In June, OJJDP brought together 288 tribal leaders and representatives, via webinar, to consult with them on implementing key provisions of the Juvenile Justice Reform Act of 2018, known as the JJRA. We also sought to improve tribes’ access to funding and strengthen their collaboration with states.
The tribal consultation focused on two JJRA provisions that affect Indian country. The first requires that a tribal representative be included on all state advisory groups (SAGs) in states where one or more Indian Tribes are located. Because SAGs provide input on the allocation of Title II formula grants within their states, tribal representation will help ensure that communities across Indian country have a greater voice in state funding decisions. Although tribal representation on SAGs is a new requirement, some SAGs—like Idaho and Minnesota—are already doing this.
The second provision of the JJRA discussed at the consultation was that of the tribal pass through. The JJRA continues to require states to pass through a specified amount of their formula grants to tribes, and the Act expanded the types of programs and activities that can be funded through formula grant funds.
OJJDP encourages states to provide additional funding above the required pass-through allocations to support effective services for tribal youth. South Dakota nearly doubled the amount of funds they are required to pass through. Some of these funds paid for a juvenile probation officer dedicated to offering culturally specific services to meet the needs of tribal youth in the tribal justice systems.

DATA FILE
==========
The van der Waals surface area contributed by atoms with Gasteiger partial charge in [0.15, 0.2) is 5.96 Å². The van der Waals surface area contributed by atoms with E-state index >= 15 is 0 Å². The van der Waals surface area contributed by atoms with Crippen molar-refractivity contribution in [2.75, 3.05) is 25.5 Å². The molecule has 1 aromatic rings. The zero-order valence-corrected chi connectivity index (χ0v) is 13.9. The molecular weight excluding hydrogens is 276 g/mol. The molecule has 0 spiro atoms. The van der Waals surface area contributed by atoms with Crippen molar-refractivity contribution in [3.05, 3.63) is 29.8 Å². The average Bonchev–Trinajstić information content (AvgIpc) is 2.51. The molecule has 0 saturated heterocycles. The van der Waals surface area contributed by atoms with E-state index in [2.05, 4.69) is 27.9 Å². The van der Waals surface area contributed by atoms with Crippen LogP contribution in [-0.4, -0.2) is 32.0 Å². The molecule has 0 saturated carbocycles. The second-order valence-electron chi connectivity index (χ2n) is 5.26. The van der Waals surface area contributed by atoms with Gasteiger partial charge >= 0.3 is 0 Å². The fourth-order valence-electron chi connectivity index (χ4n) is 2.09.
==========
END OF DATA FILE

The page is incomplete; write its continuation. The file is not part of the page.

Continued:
During the consultation, we shared with tribes other types of funding available through our Office. Tribes typically apply for grants through the Department of Justice’s Coordinated Tribal Assistance Solicitation, known as CTAS. Specifically, OJJDP’s Tribal Youth Program and the Tribal Juvenile Healing to Wellness Courts. Our goal is to ensure that tribal communities are aware of the full range of funding opportunities for which they are eligible, and increase tribal applications to those programs.
Participants provided valuable feedback on these and many other issues, including how OJJDP can best support tribes in—
- Enhancing public safety;
- Building tribal-state partnerships that support programs and services for tribal youth;
- Ensuring that all federally funded programs for at-risk and system-involved youth are culturally appropriate; and
- Accessing federal guidance on grantwriting, program implementation, and sustainability.
It is my sincere hope that this consultation was just the beginning of conversations and relationship building with tribal leaders and representatives from across the country. Their input is critical to our ongoing work to improve the lives of American Indian and Alaska Native youth.